The parents of the 6-foot-5, 300-pounder and 2014 early enrollee are so invested that they bought a home in the South Bend area roughly a 10-minute walk away from Notre Dame Stadium. Hoge’s physical development in the last year shows that kind of extreme commitment is a family trait.
Hoge and Mustipher will duel to replace NFL-bound Nick Martin, easily the most unsung standout on ND’s offense last season.
An offensive line coming off a top six finish in the inaugural Joe Moore Award competition will be only as strong as its weakest link. Mustipher/Hoge will be tested early and often by opponents to see if the greatest vulnerability is playing center for the Irish.
Khalid Kareem, defensive end, freshman
The 6-4, 257-pound Farmington Hills, Mich., product had the kind of consistent production and faced consistently strong competition in high school that, with a semester head start, the early enrollee could be an answer toward improving a tepid Irish pass rush (75th nationally in 2015 in sacks, 109th in turnovers gained).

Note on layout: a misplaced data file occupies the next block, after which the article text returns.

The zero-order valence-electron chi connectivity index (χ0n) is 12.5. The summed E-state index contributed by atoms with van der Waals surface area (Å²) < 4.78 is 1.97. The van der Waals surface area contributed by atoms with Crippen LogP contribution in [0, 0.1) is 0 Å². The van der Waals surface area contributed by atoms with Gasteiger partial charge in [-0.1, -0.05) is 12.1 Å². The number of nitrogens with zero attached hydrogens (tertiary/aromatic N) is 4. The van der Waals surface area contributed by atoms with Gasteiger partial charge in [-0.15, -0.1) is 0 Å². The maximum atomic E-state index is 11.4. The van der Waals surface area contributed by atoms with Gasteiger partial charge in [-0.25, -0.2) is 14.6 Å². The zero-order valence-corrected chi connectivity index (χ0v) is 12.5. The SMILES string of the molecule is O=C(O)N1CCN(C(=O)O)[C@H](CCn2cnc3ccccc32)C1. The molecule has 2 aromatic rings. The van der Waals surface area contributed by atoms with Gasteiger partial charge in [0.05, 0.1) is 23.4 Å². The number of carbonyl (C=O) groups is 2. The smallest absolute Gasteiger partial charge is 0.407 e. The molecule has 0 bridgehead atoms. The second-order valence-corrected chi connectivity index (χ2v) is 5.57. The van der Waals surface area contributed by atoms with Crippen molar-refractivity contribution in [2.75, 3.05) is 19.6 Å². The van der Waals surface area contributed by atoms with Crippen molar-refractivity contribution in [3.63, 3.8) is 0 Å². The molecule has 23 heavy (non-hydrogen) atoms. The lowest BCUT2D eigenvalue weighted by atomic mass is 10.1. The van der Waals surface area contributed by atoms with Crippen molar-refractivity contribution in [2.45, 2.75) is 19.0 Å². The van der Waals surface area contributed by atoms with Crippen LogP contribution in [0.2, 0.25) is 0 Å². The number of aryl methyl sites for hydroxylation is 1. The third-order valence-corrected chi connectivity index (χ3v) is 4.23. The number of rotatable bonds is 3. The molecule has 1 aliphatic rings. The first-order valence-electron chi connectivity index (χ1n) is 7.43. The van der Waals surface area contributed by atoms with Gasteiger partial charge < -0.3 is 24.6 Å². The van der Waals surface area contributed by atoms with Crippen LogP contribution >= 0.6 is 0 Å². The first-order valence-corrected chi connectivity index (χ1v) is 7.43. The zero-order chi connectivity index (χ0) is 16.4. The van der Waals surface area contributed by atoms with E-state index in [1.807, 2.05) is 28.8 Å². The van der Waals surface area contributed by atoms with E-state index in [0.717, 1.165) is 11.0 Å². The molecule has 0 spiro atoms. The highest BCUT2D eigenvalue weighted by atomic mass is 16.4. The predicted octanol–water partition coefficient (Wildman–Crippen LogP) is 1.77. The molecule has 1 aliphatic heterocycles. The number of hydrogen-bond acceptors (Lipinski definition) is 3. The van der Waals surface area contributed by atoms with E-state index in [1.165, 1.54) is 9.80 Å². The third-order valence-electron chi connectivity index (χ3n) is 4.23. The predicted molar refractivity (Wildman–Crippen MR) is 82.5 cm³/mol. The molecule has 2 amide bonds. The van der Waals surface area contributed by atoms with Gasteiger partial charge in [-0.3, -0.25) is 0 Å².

The same holds true for fellow Michigander and early enrollee Daelin Hayes (6-3, 240), though Hayes must first get a clean bill of health from a senior-season shoulder injury, and the coaching staff must determine whether they’d like to groom him as a linebacker or defensive end.
Both players spent months committed to other schools before the Irish won both taffy pulls, Kareem — the MVP of the Jan. 3 Semper Fidelis All-American Bowl — with Alabama, and Hayes with USC.
The hope by Kelly and company is that some players already on the Irish roster can provide some push up front as well, including junior-to-be Andrew Trumbetti, who had a strong finish to an otherwise quiet season.
The Irish lose Nos. 1 and 2 from 2015 in sacks, in end Romeo Okwara (8) and defensive tackle Day (4), and return no defensive lineman with more than one sack in 2015.